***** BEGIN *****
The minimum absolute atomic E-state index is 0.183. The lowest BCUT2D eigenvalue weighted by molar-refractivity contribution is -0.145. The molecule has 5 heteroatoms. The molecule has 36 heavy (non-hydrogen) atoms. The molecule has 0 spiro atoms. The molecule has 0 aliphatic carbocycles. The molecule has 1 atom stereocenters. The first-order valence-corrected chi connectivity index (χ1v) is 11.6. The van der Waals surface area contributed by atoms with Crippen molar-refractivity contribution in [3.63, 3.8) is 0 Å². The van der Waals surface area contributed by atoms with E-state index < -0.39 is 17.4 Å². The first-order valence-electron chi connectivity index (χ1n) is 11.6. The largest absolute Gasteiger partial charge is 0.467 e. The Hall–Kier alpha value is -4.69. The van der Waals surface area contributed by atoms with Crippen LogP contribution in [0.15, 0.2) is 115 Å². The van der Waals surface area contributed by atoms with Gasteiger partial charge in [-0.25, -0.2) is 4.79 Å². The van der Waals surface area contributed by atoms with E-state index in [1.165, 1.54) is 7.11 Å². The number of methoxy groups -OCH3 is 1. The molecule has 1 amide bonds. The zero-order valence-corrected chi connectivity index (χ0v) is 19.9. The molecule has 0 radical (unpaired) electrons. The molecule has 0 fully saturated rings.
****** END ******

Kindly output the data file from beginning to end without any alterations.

The minimum absolute atomic E-state index is 0.183. The lowest BCUT2D eigenvalue weighted by molar-refractivity contribution is -0.145. The molecule has 5 heteroatoms. The molecule has 36 heavy (non-hydrogen) atoms. The molecule has 0 spiro atoms. The molecule has 0 aliphatic carbocycles. The molecule has 1 atom stereocenters. The first-order valence-corrected chi connectivity index (χ1v) is 11.6. The van der Waals surface area contributed by atoms with Crippen molar-refractivity contribution in [3.63, 3.8) is 0 Å². The van der Waals surface area contributed by atoms with E-state index < -0.39 is 17.4 Å². The first-order valence-electron chi connectivity index (χ1n) is 11.6. The largest absolute Gasteiger partial charge is 0.467 e. The Hall–Kier alpha value is -4.69. The van der Waals surface area contributed by atoms with Crippen LogP contribution in [0.15, 0.2) is 115 Å². The van der Waals surface area contributed by atoms with Gasteiger partial charge in [-0.25, -0.2) is 4.79 Å². The van der Waals surface area contributed by atoms with E-state index in [1.165, 1.54) is 7.11 Å². The number of methoxy groups -OCH3 is 1. The molecule has 1 amide bonds. The zero-order valence-corrected chi connectivity index (χ0v) is 19.9. The molecule has 0 radical (unpaired) electrons. The molecule has 0 fully saturated rings.